I'm specifically thinking of something like Shock (where the player to your right plays your Antagonist force) or Polaris (where players have formal roles as opposing and assisting forces in a character's story) as GM-less models that'd work awesome here.

If you want me to talk more about how Shock and Polaris do GM-less games, I can.
If you also/alternately want to hear about different types of GM-less games, ask.

Thought: People just roll a die and then get to determine how important they are? That sounds like a bit of a weak delivery for a cool concept.
Alternate idea: When it's my skill, I'm automatically in the flashback. You can spend memory points to put yourself in my flashback too.

So, what do flashbacks serve to do?
I have an idea myself: Each flashback explains the origin of a Skill (that has already been introduced), but ALSO raises a Mystery - something the character brings up, as a Flag (an indication of where they want the game to go.)

Ex. I discover I know how to pick locks.
We flashback to me, picking a lock. Tim pays some Memory to put himself in an ACTIVE ROLE in the scene. He says, "Dude, hurry. We need to get that book!"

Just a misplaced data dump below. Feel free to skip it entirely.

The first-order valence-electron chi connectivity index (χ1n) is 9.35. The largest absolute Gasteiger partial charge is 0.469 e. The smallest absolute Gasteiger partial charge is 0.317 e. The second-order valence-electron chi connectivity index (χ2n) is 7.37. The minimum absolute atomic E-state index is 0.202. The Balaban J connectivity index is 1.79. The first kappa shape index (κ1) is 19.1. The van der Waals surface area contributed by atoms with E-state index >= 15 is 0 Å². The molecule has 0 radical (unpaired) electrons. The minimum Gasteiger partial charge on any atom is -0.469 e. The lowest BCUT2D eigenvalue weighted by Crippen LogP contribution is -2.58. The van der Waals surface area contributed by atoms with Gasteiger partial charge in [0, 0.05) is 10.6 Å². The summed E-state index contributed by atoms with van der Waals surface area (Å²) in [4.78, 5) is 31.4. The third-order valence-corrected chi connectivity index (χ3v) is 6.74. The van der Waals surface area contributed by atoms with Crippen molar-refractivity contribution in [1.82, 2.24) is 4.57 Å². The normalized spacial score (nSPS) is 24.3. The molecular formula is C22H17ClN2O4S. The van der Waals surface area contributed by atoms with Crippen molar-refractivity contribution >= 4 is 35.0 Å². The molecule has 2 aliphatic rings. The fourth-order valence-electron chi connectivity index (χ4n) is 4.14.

I say, "We've got plenty of time. Conrad won't be back for hours."
I then narrate the door behind us opening, and Conrad entering the room.
I then add to my sheet a Mystery. Something like:
-Who was Conrad?
-What book?
-Where Tim and I criminals?
-What happened to Conrad?

That mystery is somewhere the story is going to head, for my character.


...I dunno. Thoughts. What do you think of all that?
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earwig
Member

Posts: 52


« Reply #19 on: October 01, 2006, 08:51:12 PM »

Very interesting.  I like it.

I agree about the single die roll.

But I think I need to explain the background first.

The players wake up in a city.  They have no idea where or who they are.  The only memory they have is a dream of a man in a tall tower.  They are issued a name and a number through the processing center, and assigned their "Family Unit", which is the rest of the party.

The city is run by a totalitarian government, who claims that they fullfill the will of The Man in the Tower.  No one has entered or left the tower in thirty years, and there are rumors (among those brave enough to speak of such things) that the Man in the Tower is dead, and the new government has taken the reins in his absence.